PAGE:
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2012 - American Studies Association Annual Meeting Words: 485 words || 
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1. LaFevor, David. ""When its Cocktail Time in Cuba:" A Reevaluation of American Commerce and Tourism in 1920s Cuba" Paper presented at the annual meeting of the American Studies Association Annual Meeting, Puerto Rico Convention Center and the Caribe Hilton., San Juan, Puerto Rico, <Not Available>. 2019-08-17 <http://citation.allacademic.com/meta/p568741_index.html>
Publication Type: Internal Paper
Abstract: This paper examines two interrelated questions: How did American businesses advertise their products in Latin America in the 1920s and how did American writers seek to sell Latin America, and Cuba in particular, to American business travelers and tourists in the decade after the first World War. I focus on two types of widely disseminated documents: travel guides and trade publications, which were designed to provide introductions to the region and its inhabitants to American readers. These tracts, along with voluminous press coverage of the ever dramatic and lurid tales of political intrigue and innate social instability, reveal the creation of everyday ideas in practical operation. Did American tourists fleeing a dry United States have to alter their behaviors when entering Cuba under the Platt Amendment? What where the dangers and opportunities for Americans who sought to recreate an idealized and yet risqué social atmosphere outside of the United States? Tangential to these pursuits were the popular psychologies of American advertising professionals who explained Latin American propensities to businessmen who envisioned themselves as pioneers in the wake of retreating British commercial dominance in the region.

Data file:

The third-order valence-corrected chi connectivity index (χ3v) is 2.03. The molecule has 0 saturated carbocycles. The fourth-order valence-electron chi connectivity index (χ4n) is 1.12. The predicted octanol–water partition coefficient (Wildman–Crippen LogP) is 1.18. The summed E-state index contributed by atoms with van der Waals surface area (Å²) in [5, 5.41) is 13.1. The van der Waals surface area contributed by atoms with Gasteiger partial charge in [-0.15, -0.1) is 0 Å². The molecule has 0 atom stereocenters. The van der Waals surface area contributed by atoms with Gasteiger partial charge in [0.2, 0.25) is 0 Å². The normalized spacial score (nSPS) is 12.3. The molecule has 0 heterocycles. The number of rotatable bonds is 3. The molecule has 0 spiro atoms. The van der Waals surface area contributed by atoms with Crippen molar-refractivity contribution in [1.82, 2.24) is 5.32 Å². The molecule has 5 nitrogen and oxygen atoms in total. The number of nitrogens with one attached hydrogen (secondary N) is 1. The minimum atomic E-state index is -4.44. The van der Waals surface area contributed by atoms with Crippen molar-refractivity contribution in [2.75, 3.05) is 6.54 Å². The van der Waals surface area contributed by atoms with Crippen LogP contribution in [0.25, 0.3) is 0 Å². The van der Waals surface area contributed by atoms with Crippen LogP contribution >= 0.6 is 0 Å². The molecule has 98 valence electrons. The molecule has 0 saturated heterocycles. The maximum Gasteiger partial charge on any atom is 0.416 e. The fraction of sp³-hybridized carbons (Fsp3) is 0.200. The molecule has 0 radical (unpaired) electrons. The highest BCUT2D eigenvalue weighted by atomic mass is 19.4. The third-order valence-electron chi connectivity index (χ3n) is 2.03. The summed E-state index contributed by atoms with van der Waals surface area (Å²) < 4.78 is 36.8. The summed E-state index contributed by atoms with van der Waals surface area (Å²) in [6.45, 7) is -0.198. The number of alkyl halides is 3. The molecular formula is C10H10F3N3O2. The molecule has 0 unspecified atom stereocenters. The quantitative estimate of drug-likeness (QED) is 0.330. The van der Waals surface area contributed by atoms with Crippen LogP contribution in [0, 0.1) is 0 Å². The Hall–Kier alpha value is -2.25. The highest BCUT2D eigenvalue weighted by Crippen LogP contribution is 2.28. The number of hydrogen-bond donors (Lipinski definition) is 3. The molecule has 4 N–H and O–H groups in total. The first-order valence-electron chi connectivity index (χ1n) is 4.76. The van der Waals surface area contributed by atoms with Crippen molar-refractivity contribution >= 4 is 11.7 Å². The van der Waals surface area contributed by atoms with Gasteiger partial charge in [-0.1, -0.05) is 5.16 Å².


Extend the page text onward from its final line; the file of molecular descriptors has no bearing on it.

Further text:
The United States military intervened over thirty times in the Circum-Caribbean between 1902 and the shift in hemispheric strategy known as the Good Neighbor Policy in 1934. Beneath the machinations of diplomacy operated the expansion of commercial empire that worked, ideally through consent, to tie Latin Americans to American material culture. This process began early in Cuba, where frequent travel (in both directions) and the expansion of mass media had produced “ties of singular intimacy” that saturated Cuban popular and elite culture with Americanism in such wide-ranging normative fields as dress, etiquette, gender relations, and general definitions of propriety and permissiveness.
The bulk of historiographical coverage of the American impact in Cuba during the era of the Cuban Republic (1902-1959) has focused on political corruption and the sensational narratives accompanying the incursions of organized crime in the 1940s and 1950s. As gangsters like Meyer Lansky constructed hotel-casinos in the heart of Havana and changed the skyline of the colonial city they contributed enormous sums that bolstered the Batista dictatorship. These highly public dealings gave fodder to the anti-Batista campaign that culminated in the triumph of the Revolution. This paper examines an earlier period in Cuban-American relations when Americans took the first steps toward creating a haven for American commerce and tourism.
In an ironic shift, the Cuban government in last decade has deployed a selective memory of this aspect of the past. With tourism again forming a sizable portion of state income, reconstruction of infamous sites like Sloppy Joe’s bar in downtown Havana evokes this once denigrated era. While the impact of American culture in the period of the Republic has long been a focal point of the regime’s nemesis complex, economic necessity has yielded concrete reevaluations of that memory.

2012 - Association for Slavic, East European and Eurasian Studies 44th Annual Convention Words: 46 words || 
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2. Gorsuch, Anne. "'Cuba is my Love:' Revolutionary Cuba and the Soviet Union in the 1960s" Paper presented at the annual meeting of the Association for Slavic, East European and Eurasian Studies 44th Annual Convention, New Orleans Marriott, New Orleans, LA, <Not Available>. 2019-08-17 <http://citation.allacademic.com/meta/p560872_index.html>
Publication Type: Panel Paper
Abstract: This paper explores the cultural history of the Soviet/Cuban relationship in the 1960s, including the place of Cuba in the cultural imagination of the Soviet Union and the very real movement of Soviet and Cuban citizens between the USSR and Cuba as tourists, delegates, and students.

2015 - Association for Asian Studies - Annual Conference Words: 214 words ||